A man accused of raping his sister-in-law has taken the stand in his own trial to reject allegations he touched her when she was as young as 12.

The Napier man, a former school teacher, pleaded not guilty to one representative charge of rape and two of indecent assault alleged to have happened more than 40 years ago.

Now standing trial in the Napier District Court before Judge Tony Adeane, he yesterday told the jury the allegations they heard from his sister-in-law on Monday were not true.

She testified he had first touched her when she was 12 and that the offending progressed to full intercourse before her sister accidentally walked in on one of their encounters.

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The court heard she hadn't told anyone for fear of the consequences for her family and that it wasn't until a recent dispute over a familial estate that she went to police about it.

The man categorically denied the offending and told the court he first became aware of the allegations in 2014.

His testimony was supported by his wife, the complainant's sister, who also denied any of the incidents happening; including one occasion where the defendant was confronted about the alleged offending at his home.

The complainant's then-boyfriend, now her ex-husband of 20 years, told the court he had paid the man an angry visit after she said she had lost her virginity to her brother-in-law and that he had gone on to make sexual comments towards her in later years.

He told the court he went to the defendant's house and threatened to "break every bone in his body" if he touched her again.

"He stood there very sheepishly behind the door ... he was fully aware of why I was there," the man said.

The court heard the man did not deny the allegations during this confrontation and that his wife came to the door and yelled, "You're going to ruin this family!"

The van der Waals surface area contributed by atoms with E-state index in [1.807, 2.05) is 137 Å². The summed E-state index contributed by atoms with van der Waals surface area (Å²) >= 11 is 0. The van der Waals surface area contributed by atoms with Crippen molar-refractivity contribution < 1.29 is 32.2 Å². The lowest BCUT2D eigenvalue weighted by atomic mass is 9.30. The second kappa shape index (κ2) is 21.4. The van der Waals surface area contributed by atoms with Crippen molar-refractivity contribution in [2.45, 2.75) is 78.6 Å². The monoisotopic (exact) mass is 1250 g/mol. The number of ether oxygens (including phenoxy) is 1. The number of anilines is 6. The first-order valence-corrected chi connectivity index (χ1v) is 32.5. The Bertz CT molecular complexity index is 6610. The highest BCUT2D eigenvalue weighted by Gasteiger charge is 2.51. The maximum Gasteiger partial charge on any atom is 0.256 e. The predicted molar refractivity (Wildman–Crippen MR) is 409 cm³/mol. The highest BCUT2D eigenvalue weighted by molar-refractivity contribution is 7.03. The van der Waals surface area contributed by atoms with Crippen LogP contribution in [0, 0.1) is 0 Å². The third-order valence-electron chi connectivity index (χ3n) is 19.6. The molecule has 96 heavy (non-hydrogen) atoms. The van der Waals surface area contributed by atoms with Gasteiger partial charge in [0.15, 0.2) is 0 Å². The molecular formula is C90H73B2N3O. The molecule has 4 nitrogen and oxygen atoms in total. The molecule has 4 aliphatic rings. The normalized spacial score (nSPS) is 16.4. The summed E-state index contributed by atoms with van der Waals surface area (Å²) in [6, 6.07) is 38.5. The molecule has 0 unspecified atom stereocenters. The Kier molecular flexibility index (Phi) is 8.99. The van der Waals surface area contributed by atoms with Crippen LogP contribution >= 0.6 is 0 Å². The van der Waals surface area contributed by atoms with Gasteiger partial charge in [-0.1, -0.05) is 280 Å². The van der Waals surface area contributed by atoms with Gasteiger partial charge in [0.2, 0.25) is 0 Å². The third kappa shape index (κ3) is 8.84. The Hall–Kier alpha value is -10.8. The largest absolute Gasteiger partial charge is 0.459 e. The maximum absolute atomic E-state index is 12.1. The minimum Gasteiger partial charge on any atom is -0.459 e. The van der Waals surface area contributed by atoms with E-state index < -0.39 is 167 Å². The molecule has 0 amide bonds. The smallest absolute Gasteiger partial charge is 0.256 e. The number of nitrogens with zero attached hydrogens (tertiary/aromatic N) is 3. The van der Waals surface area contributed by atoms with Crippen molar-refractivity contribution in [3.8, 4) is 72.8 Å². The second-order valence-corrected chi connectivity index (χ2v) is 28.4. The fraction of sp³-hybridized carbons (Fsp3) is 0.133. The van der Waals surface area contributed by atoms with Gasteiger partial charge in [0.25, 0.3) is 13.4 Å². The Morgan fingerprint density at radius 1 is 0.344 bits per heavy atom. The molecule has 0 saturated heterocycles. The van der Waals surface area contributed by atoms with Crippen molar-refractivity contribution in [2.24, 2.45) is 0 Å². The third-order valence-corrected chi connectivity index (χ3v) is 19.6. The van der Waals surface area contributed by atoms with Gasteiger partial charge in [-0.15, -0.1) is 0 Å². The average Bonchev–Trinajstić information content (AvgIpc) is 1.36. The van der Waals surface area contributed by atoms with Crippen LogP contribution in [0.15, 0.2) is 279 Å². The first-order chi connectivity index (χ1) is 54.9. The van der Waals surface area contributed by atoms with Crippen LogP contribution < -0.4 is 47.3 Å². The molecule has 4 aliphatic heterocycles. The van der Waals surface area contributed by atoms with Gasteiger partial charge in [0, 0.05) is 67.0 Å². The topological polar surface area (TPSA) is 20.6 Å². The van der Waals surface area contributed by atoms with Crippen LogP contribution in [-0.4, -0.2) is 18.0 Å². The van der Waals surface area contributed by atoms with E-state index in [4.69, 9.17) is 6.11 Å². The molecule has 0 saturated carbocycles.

Yesterday the defendant's wife told the court she didn't have any recollections of such an altercation and under cross-examination told the court telling the truth was of particular importance to her.

"I'm a Roman Catholic, a practising Catholic, and I believe that honesty is knowing what people are doing behind your back."

The complainant's ex-husband told the court he had watched his wife carry an emotional burden for years.

"You could see it wearing her down, the whole thing. It was a prison sentence she had. It was wearing her down."

When asked why he didn't raise the issue with her parents when cross-examined, the man said the complainant had begged him not to and he had respected her wishes.

In his closing submissions Crown prosecutor Steve Manning said it was clear that someone was lying in the case.

"It's trite to say it but I will. There's no middle ground in this case. It's black or white ... Let's call a spade a spade, someone is lying here."

He asked the jury to consider the complainant's testimony, her demeanour and how "bizarre" it would be for her to fabricate the story, detailing her sister's involvement, if it weren't true.

"We're talking about the subtle manipulation of a teenage girl in an opportunistic manner."

The man's defence lawyer Roger Philip said the complainant had malicious motivations for coming to the police with the claims 43 years after the alleged incidents.

In his closing submissions he said the man had been "sideswiped" by the allegations which were absolutely defended by his own testimony during the trial.

The jury is expected to begin deliberations first thing this morning.